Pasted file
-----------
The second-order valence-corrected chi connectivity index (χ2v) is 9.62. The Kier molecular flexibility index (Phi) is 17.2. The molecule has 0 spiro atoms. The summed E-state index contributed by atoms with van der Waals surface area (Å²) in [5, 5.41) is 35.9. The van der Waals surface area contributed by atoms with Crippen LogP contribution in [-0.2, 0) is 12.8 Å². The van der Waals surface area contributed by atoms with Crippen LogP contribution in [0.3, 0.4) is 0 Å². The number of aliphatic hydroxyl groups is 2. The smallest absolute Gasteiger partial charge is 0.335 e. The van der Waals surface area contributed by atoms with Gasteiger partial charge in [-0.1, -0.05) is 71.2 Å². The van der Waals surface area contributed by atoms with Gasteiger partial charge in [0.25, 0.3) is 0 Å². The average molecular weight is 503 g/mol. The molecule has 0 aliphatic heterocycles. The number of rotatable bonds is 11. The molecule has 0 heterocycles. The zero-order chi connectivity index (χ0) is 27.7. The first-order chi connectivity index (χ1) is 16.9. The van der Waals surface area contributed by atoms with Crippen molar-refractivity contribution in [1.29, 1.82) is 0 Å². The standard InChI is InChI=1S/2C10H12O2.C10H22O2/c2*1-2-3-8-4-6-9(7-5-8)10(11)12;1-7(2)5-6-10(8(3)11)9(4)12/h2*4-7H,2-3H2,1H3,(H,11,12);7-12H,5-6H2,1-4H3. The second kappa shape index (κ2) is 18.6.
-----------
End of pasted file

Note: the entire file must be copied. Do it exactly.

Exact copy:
The second-order valence-corrected chi connectivity index (χ2v) is 9.62. The Kier molecular flexibility index (Phi) is 17.2. The molecule has 0 spiro atoms. The summed E-state index contributed by atoms with van der Waals surface area (Å²) in [5, 5.41) is 35.9. The van der Waals surface area contributed by atoms with Crippen LogP contribution in [-0.2, 0) is 12.8 Å². The van der Waals surface area contributed by atoms with Crippen LogP contribution in [0.3, 0.4) is 0 Å². The number of aliphatic hydroxyl groups is 2. The smallest absolute Gasteiger partial charge is 0.335 e. The van der Waals surface area contributed by atoms with Gasteiger partial charge in [-0.1, -0.05) is 71.2 Å². The van der Waals surface area contributed by atoms with Gasteiger partial charge in [0.25, 0.3) is 0 Å². The average molecular weight is 503 g/mol. The molecule has 0 aliphatic heterocycles. The number of rotatable bonds is 11. The molecule has 0 heterocycles. The zero-order chi connectivity index (χ0) is 27.7. The first-order chi connectivity index (χ1) is 16.9. The van der Waals surface area contributed by atoms with Crippen molar-refractivity contribution in [1.29, 1.82) is 0 Å². The standard InChI is InChI=1S/2C10H12O2.C10H22O2/c2*1-2-3-8-4-6-9(7-5-8)10(11)12;1-7(2)5-6-10(8(3)11)9(4)12/h2*4-7H,2-3H2,1H3,(H,11,12);7-12H,5-6H2,1-4H3. The second kappa shape index (κ2) is 18.6.